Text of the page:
Volume 1, Issue 8 (September 2004)
Investigation of Burning Aluminum in Oxygen-Enriched Atmospheres through Microanalysis Techniques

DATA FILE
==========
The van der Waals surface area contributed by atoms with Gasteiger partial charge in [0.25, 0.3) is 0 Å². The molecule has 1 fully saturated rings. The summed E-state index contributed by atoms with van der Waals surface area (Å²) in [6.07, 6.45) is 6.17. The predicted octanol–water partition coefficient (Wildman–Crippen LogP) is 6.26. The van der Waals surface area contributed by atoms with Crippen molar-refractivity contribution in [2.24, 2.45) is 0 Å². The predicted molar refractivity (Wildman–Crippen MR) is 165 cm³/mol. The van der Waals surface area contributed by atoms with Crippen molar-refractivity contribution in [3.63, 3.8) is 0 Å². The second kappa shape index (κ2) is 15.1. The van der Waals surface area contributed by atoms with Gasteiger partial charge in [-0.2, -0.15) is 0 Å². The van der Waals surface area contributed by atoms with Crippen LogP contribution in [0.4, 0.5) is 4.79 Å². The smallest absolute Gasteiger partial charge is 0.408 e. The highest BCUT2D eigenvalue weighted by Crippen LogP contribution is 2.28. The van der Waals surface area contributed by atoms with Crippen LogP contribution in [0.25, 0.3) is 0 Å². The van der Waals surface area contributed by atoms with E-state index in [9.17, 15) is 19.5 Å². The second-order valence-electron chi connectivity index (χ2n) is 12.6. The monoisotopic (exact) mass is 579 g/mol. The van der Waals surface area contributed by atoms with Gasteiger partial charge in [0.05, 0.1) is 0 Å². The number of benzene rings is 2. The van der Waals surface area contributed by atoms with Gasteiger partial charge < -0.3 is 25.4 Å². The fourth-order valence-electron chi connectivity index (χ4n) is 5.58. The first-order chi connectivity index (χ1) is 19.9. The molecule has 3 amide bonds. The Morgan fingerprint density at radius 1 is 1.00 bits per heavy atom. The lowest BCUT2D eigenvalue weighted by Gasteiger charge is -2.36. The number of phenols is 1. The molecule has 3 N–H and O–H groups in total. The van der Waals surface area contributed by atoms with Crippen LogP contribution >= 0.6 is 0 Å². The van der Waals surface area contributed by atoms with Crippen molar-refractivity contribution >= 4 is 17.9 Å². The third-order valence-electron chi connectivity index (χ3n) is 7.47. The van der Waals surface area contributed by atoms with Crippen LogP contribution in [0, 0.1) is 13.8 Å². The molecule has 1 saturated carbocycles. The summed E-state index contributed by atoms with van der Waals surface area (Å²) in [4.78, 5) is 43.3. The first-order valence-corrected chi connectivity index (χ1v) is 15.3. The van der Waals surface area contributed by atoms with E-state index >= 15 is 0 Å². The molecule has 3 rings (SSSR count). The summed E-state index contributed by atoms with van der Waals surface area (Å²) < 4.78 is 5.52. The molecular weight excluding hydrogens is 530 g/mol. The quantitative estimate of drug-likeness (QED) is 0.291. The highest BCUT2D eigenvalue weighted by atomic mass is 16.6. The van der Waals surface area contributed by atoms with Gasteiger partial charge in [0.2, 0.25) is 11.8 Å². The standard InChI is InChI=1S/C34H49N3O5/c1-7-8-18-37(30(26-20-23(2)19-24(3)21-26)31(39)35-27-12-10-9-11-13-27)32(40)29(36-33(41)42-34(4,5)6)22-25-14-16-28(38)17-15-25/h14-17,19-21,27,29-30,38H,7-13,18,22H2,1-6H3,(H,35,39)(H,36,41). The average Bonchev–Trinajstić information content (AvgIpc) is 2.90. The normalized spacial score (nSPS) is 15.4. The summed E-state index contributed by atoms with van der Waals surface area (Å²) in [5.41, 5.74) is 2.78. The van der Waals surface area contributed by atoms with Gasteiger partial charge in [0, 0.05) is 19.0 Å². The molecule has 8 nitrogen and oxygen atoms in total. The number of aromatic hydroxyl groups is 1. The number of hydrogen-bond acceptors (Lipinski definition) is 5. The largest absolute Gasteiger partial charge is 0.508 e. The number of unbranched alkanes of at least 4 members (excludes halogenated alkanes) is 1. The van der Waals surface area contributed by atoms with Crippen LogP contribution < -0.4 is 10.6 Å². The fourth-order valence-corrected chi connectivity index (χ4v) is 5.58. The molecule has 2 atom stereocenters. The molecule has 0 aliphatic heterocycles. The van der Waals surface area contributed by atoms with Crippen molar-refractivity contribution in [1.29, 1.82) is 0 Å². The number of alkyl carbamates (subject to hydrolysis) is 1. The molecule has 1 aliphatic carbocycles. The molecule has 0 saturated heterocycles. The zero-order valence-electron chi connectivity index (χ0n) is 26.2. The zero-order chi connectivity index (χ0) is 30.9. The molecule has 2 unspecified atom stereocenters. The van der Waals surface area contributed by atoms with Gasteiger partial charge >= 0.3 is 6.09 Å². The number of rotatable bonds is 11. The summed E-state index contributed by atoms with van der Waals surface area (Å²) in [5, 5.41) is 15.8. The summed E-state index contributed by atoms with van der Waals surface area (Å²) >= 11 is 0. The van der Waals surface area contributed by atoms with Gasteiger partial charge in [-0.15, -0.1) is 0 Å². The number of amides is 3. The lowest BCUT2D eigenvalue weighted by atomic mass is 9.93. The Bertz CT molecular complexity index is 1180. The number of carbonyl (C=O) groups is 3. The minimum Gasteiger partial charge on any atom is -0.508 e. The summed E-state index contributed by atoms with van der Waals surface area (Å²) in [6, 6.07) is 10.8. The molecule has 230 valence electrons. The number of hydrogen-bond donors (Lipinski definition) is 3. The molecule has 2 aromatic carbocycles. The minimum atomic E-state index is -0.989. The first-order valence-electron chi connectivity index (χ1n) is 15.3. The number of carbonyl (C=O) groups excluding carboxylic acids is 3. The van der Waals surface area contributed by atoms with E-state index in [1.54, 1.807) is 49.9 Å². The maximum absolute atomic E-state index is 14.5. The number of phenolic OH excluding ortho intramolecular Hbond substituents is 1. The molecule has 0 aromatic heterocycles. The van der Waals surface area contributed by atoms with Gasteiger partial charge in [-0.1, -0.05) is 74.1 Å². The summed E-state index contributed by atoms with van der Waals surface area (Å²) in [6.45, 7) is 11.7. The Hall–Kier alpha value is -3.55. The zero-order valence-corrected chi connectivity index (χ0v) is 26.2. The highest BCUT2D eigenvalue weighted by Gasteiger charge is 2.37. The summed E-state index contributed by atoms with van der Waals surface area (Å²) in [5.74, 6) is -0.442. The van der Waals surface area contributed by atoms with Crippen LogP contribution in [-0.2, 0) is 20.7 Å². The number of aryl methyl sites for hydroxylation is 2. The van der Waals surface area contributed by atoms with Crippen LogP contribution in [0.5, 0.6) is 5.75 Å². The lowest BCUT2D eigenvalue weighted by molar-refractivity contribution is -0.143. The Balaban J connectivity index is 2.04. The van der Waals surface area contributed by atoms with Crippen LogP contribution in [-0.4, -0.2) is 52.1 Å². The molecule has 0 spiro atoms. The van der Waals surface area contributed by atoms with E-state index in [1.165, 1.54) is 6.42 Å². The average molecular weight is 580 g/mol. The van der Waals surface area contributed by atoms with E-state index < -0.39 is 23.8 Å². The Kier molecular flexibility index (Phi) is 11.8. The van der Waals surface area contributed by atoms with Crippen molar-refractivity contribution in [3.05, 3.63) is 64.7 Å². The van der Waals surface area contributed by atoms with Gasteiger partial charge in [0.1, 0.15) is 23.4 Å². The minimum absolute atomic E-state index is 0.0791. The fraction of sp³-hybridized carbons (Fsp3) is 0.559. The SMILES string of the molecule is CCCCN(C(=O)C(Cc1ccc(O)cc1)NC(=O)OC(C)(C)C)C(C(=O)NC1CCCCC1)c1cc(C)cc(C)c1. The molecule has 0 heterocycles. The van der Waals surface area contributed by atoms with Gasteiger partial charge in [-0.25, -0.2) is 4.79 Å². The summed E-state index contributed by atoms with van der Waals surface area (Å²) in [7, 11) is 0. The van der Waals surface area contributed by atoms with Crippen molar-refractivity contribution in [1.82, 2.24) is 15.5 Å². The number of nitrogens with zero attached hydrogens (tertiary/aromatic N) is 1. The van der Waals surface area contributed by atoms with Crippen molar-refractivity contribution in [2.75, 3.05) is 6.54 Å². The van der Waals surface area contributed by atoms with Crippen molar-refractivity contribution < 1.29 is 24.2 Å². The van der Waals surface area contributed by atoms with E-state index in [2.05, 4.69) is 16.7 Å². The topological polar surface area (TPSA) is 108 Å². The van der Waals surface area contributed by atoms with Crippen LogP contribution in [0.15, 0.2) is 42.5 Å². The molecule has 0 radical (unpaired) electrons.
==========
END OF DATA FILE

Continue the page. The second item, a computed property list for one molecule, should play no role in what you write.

Promoted-ignition testing of 3.2 mm diameter aluminum rods in high purity oxygen was performed. The rod and detached drops of both self-extinguished and water quenched samples were examined using scanning electron microscopy and electron probe microanalysis to analyze the physical structure of the sample and gather compositional data. A comparison of the micrographs of self-extinguished and quenched samples reveals clear differences in the extent of melted and re-solidified (unreacted) material and the thickness of the oxide layer, highlighting the effect of cooling rate on the burning system. A qualitative physical model for the burning of bulk aluminum in gaseous oxygen is presented. The model, incorporating a molten drop growth and detachment cycle, is based on an initial heterogeneous burning phase leading to a second phase of combined heterogeneous and homogeneous burning.